Many people in our country have a bleak view of the future. Political corruption, immorality, terrorism, threats to American sovereignty and the prospect of continued wars in the Middle East contribute to this dark outlook. However, long ago Jesus warned us that “wars and rumors of wars” must come to pass, “but the end is not yet.” Neither do the formidable obstacles that confront us today signal the end of America in view of God’s providential design for our nation.

Throughout the Revolutionary War, American soldiers felt God’s providential presence. On Aug. 29, 1776, not long after our war for independence against Great Britain began, things appeared hopeless for the American cause. Colonial forces under the command of Gen. George Washington on Long Island, N.Y., had suffered a great number of casualties. Although saved from complete defeat by heavy rains, the ill-equipped army found itself surrounded on three sides by an overwhelming British force commanded by Gen. William Howe. Outnumbered 3 to 1, with their backs to the mile-wide East River that was controlled by the British Navy, the Continental Army’s situation was “perilous” and presented “most formidable obstacles,” according to Col. Benjamin Tallmadge of Connecticut.

Washington decided to evacuate his troops across the channel in small boats under the cover of darkness. While a strong northeast wind prevented the British ships from coming up the river from the harbor, it also hindered a hasty retreat. At midnight, the breeze shifted, allowing American boats to sharply increase the speed of the evacuation. As dawn appeared on the horizon, many troops had not yet been removed – including those commanded by Col. Tallmadge. He explained what happened next:


“At this time a very dense fog began to rise and it seemed to settle in a peculiar manner over both encampments. I recollect this peculiar providential occurrence perfectly well; and so very dense was the atmosphere that I could scarcely discern a man at six yards’ distance.”

The crossing continued until all the troops were safely on the other side of the river, and then the fog began to dissipate. Tallmadge later wrote of this narrow escape: “In the history of warfare, I do not recollect a more fortunate retreat. After all, the providential appearance of the fog saved a part of our army from being captured.”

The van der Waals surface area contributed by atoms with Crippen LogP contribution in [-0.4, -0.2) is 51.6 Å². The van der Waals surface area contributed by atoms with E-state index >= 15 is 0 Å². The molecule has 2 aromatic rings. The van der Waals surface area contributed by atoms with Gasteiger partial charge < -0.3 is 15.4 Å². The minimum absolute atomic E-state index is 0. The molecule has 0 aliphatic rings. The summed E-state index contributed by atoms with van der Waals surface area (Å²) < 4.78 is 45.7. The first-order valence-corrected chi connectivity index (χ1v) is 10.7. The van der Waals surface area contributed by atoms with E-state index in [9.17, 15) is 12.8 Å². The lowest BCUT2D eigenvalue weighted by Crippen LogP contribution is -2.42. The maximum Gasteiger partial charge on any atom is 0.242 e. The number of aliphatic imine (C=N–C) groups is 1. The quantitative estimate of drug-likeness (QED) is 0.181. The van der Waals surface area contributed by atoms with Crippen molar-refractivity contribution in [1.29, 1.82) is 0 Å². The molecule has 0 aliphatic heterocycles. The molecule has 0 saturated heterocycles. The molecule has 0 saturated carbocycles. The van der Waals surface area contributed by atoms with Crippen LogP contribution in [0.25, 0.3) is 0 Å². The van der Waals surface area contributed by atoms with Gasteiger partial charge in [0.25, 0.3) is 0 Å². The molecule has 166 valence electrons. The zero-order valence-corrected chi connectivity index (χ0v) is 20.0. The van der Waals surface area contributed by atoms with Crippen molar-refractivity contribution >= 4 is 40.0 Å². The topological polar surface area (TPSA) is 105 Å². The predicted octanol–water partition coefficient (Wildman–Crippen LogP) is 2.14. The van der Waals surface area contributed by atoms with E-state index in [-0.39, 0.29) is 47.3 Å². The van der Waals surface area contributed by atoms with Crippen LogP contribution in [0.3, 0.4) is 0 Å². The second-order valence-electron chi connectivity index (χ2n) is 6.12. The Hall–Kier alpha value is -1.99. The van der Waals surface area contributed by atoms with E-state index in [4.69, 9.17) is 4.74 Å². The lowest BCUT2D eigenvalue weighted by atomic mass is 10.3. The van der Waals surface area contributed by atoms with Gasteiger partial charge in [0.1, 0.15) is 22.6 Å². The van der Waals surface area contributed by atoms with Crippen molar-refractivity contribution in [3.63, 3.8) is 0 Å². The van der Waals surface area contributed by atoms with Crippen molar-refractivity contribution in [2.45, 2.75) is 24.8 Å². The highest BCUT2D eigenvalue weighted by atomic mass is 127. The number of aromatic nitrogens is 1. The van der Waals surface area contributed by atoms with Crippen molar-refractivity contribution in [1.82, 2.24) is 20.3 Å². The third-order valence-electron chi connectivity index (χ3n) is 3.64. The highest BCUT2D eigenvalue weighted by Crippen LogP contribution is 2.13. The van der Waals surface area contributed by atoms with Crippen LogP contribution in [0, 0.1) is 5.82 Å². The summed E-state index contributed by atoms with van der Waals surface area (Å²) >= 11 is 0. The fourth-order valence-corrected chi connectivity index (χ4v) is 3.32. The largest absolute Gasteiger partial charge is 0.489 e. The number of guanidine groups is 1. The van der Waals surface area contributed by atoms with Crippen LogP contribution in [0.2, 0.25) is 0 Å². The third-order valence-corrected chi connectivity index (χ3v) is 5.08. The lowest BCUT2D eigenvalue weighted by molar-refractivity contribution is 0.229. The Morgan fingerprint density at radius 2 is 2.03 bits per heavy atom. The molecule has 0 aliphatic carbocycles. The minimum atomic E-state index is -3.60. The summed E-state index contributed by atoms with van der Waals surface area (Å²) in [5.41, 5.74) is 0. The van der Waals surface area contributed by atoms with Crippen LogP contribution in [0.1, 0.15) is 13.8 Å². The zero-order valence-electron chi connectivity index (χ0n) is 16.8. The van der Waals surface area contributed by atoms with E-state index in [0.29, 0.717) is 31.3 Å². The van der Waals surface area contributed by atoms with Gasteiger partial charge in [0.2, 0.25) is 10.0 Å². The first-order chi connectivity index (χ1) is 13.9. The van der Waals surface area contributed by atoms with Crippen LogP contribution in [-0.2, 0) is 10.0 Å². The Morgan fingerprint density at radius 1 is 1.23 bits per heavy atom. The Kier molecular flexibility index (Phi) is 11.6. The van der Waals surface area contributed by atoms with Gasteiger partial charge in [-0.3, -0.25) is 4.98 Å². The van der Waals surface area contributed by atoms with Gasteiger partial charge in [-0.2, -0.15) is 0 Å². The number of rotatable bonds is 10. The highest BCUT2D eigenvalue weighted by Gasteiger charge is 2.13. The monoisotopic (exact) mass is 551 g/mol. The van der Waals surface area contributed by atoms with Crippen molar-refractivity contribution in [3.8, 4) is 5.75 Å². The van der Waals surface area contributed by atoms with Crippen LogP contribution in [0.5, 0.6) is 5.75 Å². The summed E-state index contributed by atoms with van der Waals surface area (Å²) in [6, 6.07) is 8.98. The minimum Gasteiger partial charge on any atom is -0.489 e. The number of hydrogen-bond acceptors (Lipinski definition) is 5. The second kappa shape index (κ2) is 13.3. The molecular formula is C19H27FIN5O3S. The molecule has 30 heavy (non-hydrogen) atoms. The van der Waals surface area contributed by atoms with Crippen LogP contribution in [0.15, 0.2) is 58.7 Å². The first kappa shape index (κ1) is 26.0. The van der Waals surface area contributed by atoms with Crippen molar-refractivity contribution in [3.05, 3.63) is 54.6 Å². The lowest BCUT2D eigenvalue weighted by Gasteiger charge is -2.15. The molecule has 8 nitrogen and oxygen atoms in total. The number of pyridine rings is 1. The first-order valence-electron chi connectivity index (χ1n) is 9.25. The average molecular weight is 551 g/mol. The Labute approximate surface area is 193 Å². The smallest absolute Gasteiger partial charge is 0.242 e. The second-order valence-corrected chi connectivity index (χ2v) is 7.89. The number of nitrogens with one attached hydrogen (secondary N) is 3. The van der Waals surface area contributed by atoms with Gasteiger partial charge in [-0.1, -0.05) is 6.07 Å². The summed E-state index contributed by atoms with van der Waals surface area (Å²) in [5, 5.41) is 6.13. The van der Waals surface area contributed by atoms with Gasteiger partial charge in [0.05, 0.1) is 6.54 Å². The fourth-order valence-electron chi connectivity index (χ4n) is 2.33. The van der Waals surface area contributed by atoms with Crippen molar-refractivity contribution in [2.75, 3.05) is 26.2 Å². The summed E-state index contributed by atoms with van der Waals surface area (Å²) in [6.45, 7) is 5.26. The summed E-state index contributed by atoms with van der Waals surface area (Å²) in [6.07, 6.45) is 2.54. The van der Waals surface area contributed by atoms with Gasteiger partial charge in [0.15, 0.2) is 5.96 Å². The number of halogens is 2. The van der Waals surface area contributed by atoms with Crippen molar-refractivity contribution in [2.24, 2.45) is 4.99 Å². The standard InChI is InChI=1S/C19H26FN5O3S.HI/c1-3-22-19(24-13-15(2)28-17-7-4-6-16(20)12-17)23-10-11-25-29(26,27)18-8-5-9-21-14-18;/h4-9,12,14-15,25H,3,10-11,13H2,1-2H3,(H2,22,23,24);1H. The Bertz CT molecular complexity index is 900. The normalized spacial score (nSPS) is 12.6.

Four years after Washington’s miraculous escape, Gen. Benedict Arnold attempted to betray our country by surrendering the fort at West Point, N.Y., without offering resistance to British forces. Located at a strategic point on the Hudson River, Gen. Nathanael Greene noted that loss of the fort would have “given the American cause a deadly wound if not a fatal stab.” On Sept. 26, 1780, Gen. Greene wrote that the plot to relinquish our defense was uncovered by a “providential train of circumstances” which afforded “the most convincing proofs that the liberties of America are the object of divine protection.”

Following the conclusion of the war, the venerable Dr. Benjamin Franklin remarked in his famous oration June 28, 1787, before the Constitutional Convention: “All of us who were engaged in the struggle must have observed frequent instances of a Superintending providence in our favor. To that kind providence we owe this happy opportunity of consulting in peace on the means of establishing our future national felicity.”

Gen. Washington never forgot how God had frequently intervened in the American cause. In his first Inaugural Address, given in New York City not far from the place where his army had narrowly escaped capture, Washington noted, “No people can be bound to acknowledge and adore the Invisible Hand which conducts the affairs of men more than the people of the United States. Every step by which they have advanced to the character of an independent nation seems to have been distinguished by some token of providential agency.”

In his proclamation of Oct. 3, 1789, calling upon the people to thank God for the newly formed constitutional government, Washington declared, “It is the duty of all nations to acknowledge the providence of Almighty God, to obey his will, to be grateful for his benefits, and humbly to implore his protection and favor. …”

That same providential God has sustained America through two world wars, the Cold War and several other conflicts around the world. Through economic depressions, natural disasters, acts of terrorism and political strife, He has been our strength and stability. Only blocks away from where Washington gave that first Inaugural Address, terrorists brought down the Twin Towers of the World Trade Center in 2001. On the same day, Congress assembled on the steps of the Capitol in Washington, D.C., to ask God that He grant favor to our nation.

Although we face new and seemingly insurmountable difficulties in the world today, we can look with assurance and hope to that power Who protected and defended us in our past. As Benjamin Franklin so aptly stated at the Constitutional Convention, “God governs in the affairs of men.” Like our forefathers who wrote the Declaration of Independence, we can place “a firm reliance on the protection of Divine Providence” and in Him who can alter “the course of human events” and still governs in the affairs of men.



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